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Larissa Sano is a Programs Officer with the Water Center, where she facilitates the Center’s mission of better integrating science into restoration projects in the Great Lakes basin. One of her main areas of interest is addressing the cumulative impacts of stressors across large areas through watershed-based restoration initiatives. Larissa is currently leading a project in the Rouge River to evaluate the effects of dam removal on fish community composition, including the upstream migration of the round goby. She is also working on a project to assess the potential ecological impacts of microplastics in the Great Lakes, as well as helping co-teach ENVIRON 463, Stream Restoration.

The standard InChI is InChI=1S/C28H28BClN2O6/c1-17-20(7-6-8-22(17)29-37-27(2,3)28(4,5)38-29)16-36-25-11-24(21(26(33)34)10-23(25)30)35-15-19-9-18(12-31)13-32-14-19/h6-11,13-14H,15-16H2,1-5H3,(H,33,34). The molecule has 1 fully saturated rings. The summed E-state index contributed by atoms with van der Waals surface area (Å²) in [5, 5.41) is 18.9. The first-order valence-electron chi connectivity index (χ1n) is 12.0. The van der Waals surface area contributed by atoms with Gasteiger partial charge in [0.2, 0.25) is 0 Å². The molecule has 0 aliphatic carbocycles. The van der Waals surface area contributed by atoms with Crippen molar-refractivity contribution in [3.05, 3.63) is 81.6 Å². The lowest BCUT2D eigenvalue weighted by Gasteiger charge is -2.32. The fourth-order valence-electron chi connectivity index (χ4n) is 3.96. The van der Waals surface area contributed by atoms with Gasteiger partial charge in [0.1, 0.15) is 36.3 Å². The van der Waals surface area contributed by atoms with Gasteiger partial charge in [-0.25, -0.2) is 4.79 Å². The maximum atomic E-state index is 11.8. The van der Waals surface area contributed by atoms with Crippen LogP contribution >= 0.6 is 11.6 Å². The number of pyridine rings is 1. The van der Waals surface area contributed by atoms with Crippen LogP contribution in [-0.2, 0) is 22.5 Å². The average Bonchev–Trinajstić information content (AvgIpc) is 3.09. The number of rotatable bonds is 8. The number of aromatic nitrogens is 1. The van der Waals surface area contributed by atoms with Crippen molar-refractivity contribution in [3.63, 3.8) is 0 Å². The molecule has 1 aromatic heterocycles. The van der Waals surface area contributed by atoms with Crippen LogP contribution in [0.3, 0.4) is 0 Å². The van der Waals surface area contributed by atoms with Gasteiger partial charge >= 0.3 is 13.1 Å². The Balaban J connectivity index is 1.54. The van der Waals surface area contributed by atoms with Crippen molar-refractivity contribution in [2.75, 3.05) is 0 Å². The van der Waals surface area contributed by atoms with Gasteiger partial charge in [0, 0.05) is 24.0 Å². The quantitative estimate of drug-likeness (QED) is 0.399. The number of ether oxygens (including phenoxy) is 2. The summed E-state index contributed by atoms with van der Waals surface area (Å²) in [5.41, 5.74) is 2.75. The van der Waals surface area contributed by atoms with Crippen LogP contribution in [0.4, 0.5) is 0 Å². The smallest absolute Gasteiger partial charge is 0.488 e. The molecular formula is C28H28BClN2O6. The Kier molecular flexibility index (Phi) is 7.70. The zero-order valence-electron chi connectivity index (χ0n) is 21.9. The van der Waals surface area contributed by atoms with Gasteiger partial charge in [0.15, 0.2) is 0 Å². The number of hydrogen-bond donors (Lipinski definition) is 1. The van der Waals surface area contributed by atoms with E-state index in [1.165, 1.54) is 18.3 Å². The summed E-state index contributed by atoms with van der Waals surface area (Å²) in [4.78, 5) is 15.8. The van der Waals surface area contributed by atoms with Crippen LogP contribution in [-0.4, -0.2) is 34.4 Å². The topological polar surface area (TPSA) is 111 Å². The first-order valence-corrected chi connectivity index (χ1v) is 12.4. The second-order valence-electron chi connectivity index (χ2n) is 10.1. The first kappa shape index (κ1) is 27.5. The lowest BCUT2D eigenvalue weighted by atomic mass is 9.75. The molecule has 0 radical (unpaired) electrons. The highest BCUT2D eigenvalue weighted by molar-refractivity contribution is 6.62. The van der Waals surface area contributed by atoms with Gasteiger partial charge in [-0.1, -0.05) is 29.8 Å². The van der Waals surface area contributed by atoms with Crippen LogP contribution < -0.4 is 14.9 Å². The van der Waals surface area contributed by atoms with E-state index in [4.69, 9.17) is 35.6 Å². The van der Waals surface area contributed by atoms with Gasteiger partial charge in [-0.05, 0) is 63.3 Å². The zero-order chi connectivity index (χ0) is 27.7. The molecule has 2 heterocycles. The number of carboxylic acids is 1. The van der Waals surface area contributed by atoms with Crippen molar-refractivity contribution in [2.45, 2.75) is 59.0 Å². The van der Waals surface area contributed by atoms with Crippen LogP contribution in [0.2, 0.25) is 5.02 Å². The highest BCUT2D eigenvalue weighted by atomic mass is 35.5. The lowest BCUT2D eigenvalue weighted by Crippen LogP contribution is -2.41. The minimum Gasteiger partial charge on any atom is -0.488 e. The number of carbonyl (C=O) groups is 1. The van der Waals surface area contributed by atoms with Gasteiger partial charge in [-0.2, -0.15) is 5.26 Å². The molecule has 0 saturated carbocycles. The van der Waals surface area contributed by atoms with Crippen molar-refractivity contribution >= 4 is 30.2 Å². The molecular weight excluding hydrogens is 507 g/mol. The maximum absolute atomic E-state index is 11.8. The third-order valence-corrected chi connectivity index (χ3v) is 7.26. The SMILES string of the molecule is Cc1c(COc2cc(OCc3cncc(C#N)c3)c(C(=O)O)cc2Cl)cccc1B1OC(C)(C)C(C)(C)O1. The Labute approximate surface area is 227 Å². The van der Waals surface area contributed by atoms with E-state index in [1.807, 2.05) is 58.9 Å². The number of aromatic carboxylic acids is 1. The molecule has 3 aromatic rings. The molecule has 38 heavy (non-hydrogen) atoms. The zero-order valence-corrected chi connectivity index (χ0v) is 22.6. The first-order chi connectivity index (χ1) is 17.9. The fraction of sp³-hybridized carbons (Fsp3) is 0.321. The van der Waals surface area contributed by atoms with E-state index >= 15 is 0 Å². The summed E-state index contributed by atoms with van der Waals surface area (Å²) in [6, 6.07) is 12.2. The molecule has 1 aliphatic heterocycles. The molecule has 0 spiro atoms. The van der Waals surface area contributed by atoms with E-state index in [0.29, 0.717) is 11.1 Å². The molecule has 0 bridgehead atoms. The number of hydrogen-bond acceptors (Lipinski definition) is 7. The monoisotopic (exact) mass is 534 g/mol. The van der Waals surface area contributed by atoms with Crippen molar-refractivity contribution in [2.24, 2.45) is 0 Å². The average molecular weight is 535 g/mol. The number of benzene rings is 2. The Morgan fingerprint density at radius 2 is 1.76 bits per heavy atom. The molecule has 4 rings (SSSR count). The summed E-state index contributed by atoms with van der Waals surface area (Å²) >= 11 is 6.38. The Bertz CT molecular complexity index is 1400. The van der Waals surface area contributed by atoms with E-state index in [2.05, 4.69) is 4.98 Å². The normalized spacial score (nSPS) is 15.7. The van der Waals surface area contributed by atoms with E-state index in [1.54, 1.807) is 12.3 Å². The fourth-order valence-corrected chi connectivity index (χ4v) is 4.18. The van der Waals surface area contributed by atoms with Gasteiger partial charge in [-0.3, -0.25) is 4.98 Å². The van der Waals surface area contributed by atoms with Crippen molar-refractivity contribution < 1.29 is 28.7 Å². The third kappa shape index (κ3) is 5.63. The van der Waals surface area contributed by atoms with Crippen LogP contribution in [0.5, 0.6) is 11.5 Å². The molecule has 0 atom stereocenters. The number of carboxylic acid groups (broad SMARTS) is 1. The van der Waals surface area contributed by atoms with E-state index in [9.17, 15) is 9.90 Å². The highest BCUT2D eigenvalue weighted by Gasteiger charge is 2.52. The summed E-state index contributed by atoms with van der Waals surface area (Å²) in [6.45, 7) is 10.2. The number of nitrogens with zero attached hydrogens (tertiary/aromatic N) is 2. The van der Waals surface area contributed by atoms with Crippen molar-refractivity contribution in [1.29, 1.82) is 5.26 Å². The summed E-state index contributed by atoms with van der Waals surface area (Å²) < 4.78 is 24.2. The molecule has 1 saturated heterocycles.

Larissa earned her B.A. in Human Biology from Stanford University, her M.S. in Marine Resource Management from Oregon State University, and her Ph.D. in Resource Ecology and Management from the University of Michigan. For her dissertation research, she applied a risk tradeoff framework to evaluate the effectiveness and ecological risks of using a biocide to treat the ballast water of ocean-going vessels entering the Great Lakes. Larissa has also conducted research on fish consumption advisories in the Detroit River and on the ecological effects of hypoxia in the central basin of Lake Erie. Larissa is an occasional lecturer at the University of Michigan-Dearborn and Eastern Michigan University, where she teaches Ecology and Limnology. In her spare time, she enjoys spending time exploring Michigan with her husband and children.